Translated from Ynet News, http://www.ynet.co.il/articles/0,7340,L-4460953,00.html
The Ministry of Economy is powerless in the enforcement of minimum wage and other labor rights in the areas of Judea and Samaria, reveals the Committee for Public Petitions. Head of the committee, Parliament member Adi Kol, says, “It is not right that Palestinian workers should be employed in slave conditions simply because government offices have not held themselves to the timetable that they themselves proposed.”
The minimum wage law as well as other worker’s rights are not being enforced beyond the Green Line, nor are they applied to Palestinian workers that are employed by Israelis anytime in the near future. This comes in contrast to a decision by the government that issues in enforcement of labor rights must be resolved by the end of December. Such was revealed today (3.12.2013) by the Ministry of Justice in a hearing that took place in the Committee for Public Petitions in the Knesset.
In the hearing it was acknowledged that although the minimum wage law applies to businesses in Judea and Samaria, the Ministry of Economy has not enforced it and will not be able to do so until January 1st, 2014 at the earliest, when the government will allot financial resources to do so. In response, chair of the committee Adi Kol (Yesh Atid), noted that, “It is not right that Palestinian workers should be employed in slave conditions simply because government offices have not held themselves to the timetable that they themselves proposed.”
In the hearing, it was stated that even though the Israeli Supreme Court ruled that all labor law applies to Palestinians employed by Israelis, in the absence of a similar ruling by a government ministry, there remains a major problem with enforcement. The Ministry of Justice has claimed that inspectors from the Ministry of Economy have encountered many violations in labor rights, though as of now they hesitate to even prepare for the implementation of enforcement.
It was further mentioned in the hearing that Israeli employers collect around 2,000 Shekel per month from Palestinian workers in exchange for the permits needed for legal employment, creating a situation where employers “rollover” the cost of these permissions on the workers themselves. The Ministry of Economy claimed in response that they never have had to open such a complaint and have committed to examining the issue leading up to the next hearing.
Chairman Kol expressed frustration at government ministries in the hearing, arguing that they lend their hand to clear violations of basic human rights for Palestinian workers. Kol further demanded answers regarding their protection under the law in cases of work accidents or pension rights.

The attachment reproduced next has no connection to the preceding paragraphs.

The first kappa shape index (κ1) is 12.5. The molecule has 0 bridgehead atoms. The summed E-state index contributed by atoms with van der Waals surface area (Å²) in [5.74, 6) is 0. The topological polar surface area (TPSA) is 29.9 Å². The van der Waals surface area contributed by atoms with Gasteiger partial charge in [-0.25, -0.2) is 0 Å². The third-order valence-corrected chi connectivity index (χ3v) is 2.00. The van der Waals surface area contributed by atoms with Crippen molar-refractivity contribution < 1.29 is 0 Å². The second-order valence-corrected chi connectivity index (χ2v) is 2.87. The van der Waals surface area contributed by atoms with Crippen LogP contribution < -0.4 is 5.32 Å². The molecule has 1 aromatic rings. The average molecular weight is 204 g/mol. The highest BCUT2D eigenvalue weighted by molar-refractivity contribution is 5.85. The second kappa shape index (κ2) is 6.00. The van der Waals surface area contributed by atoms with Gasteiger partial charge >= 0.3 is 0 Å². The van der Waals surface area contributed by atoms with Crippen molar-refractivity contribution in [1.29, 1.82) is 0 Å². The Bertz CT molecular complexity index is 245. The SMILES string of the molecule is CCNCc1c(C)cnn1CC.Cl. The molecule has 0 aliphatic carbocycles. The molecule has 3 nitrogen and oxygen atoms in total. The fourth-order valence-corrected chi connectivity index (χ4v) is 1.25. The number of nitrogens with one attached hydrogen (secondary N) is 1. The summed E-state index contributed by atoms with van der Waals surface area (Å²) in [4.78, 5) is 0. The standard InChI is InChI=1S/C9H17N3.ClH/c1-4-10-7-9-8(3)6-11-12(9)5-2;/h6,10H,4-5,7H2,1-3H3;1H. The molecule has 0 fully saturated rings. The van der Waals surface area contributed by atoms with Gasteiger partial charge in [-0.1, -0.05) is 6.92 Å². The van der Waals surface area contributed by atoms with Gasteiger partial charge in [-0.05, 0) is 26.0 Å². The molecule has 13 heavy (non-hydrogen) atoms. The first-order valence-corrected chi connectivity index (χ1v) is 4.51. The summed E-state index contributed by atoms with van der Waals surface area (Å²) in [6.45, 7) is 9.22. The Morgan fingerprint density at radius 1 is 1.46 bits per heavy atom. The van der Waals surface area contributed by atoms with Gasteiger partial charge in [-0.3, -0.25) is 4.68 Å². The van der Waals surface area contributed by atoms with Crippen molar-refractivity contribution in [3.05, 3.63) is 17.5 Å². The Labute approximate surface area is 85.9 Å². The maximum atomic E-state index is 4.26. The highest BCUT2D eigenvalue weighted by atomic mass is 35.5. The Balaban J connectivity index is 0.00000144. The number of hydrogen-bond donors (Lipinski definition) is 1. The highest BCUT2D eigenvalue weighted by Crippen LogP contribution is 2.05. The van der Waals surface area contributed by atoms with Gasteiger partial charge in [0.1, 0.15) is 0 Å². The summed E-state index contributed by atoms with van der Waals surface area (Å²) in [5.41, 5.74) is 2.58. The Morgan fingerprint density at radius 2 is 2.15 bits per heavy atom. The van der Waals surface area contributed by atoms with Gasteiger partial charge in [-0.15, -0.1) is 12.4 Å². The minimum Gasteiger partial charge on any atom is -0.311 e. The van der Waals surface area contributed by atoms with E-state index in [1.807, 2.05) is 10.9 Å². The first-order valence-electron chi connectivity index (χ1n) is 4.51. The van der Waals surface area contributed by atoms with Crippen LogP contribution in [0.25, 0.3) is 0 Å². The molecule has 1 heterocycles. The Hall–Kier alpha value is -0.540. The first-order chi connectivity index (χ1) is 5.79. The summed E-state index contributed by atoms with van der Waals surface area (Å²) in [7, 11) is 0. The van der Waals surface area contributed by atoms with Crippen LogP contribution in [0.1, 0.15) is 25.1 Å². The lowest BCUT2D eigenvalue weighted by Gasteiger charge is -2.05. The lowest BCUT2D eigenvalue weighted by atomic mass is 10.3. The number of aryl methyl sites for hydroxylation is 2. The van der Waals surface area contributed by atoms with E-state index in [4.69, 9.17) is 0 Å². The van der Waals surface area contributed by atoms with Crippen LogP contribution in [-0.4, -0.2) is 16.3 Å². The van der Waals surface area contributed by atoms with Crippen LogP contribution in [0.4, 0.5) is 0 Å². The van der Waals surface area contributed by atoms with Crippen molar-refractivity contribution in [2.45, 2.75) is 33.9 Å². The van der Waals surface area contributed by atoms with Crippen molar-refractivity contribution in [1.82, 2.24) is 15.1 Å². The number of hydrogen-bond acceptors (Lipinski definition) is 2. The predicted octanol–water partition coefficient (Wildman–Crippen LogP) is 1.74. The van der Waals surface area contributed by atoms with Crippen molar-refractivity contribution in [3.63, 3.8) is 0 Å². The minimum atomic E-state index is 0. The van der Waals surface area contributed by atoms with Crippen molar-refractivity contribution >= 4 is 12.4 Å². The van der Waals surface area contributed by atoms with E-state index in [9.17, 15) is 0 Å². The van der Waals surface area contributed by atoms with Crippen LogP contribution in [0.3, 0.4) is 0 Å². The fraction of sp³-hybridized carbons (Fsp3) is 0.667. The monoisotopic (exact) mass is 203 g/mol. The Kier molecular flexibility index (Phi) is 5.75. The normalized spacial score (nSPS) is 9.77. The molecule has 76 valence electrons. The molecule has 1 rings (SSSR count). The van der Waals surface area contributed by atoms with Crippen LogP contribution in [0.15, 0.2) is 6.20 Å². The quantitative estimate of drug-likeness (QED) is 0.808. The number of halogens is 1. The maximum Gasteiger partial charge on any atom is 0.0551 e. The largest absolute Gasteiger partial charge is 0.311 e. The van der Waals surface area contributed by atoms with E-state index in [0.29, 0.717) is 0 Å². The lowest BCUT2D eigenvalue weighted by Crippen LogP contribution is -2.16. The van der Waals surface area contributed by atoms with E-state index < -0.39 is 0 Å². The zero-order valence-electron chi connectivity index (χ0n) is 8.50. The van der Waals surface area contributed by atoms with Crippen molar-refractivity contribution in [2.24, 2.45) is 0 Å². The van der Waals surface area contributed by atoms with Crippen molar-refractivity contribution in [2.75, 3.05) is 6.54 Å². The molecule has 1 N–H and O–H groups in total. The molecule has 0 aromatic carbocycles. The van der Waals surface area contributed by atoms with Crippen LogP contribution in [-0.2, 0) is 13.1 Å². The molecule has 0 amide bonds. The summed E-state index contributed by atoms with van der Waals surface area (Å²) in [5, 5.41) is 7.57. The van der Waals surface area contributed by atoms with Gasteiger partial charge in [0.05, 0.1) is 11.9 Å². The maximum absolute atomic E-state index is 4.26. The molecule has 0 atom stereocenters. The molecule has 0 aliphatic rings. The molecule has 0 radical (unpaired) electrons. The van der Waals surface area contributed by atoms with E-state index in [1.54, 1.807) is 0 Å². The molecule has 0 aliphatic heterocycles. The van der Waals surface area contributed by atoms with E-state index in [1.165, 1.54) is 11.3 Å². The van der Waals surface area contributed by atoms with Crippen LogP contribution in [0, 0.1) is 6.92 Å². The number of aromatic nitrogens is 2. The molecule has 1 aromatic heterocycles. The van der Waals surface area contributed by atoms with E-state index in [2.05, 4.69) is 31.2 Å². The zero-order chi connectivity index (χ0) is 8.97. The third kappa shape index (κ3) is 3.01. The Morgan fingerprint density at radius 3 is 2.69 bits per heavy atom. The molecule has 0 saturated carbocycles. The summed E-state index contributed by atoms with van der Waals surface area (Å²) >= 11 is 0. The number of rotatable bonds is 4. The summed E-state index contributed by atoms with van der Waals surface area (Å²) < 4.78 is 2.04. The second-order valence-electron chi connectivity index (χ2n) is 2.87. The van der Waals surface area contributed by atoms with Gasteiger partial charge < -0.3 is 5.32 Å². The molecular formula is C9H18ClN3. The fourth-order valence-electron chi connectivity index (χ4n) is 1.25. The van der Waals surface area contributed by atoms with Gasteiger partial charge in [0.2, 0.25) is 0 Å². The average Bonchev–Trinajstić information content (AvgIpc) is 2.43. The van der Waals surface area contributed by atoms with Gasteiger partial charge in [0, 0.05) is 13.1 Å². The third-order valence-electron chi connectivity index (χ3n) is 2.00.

The Jordan Valley: 8-12 Shekel per hour
Hanna Zohar, from Kav LaOved, an organization that works with foreign workers, pointed out that six years ago the Israeli Supreme Court put an end to the discussion around the application of minimum wage, and that today it is clear that the law applies also to Palestinian workers. According to her, the situation in the JordanValley is particularly extreme. There, Palestinian workers earn on average 8-12 shekels an hours and don’t receive any additional rights. “1 out of 4 workers pay their Israeli employer 1,500 to 2,000 Shekels a month for work licenses, sums taken directly from their salaries,” Zohar explains.
Deputy Major Yair Maman, the head of the economic branch of the Office of the Supervision of the Territories, explained to the committee that today 52,000 Palestinians are given permission to work in Israel, some as permanent workers and some as seasonal workers in the agriculture sector. In Judea and Samaria, another 25,000 Palestinians are employed by Israeli employers. In addition, approximately 33,000 work in Israel illegally.
According to the statistics of the Palestinian Authority’s Central Bureau of Statistics, the average salary paid to a Palestinian worker employed by an Israeli company is 168 shekel per day. Knesset member Dov Khenin (Chadash) asked who is responsible for the enforcement of this amount, which is based on a calculation of minimum wage.
Riki Yechezkel from the Ministry of Economy responded, “The Ministry implements enforcement on the basis of complaints, but does not initiate them.” According to her, the Ministry conducted just 25 investigations over the course of two years beyond the Green Line and today the Ministry of Justice is working to apply additional labor laws in Judea and Samaria.
Aya Devir, from the Ministry of Justice, argued that the legal situation in Judea and Samaria is “very complex.” She added that all labor laws in Israel apply to Palestinian workers in Judea and Samaria, even though Israeli law in general does not apply there. According to her, in the meantime laws regarding salary protection have thus far not been applied in Judea and Samaria with a decree from the Major-General but that laws regarding work contracts might indeed have been applied.
Erez Wagner from the organization Ma’an revealed that, “lately a new decision has been accepted by insurance companies to stop insuring Palestinians from loss of ability to work. A number of workers have been injured and it has become clear that the companies have stopped allocating insurance bonuses for them. They do, however, receive an allotment for pension according to the rulings of the court. That is to say that Palestinian workers pay just as much but get less in return.”
Kol, in her concluding statements, promised that the committee will turn to various Justice and Security ministers to demand speeding up checks on the extent of the application of labor law in Judea and Samaria. She also requested an answer from government ministries about the cessation of payment for insurance for work accidents for Palestinians. The next Knesset hearing on the issue will take place in a month.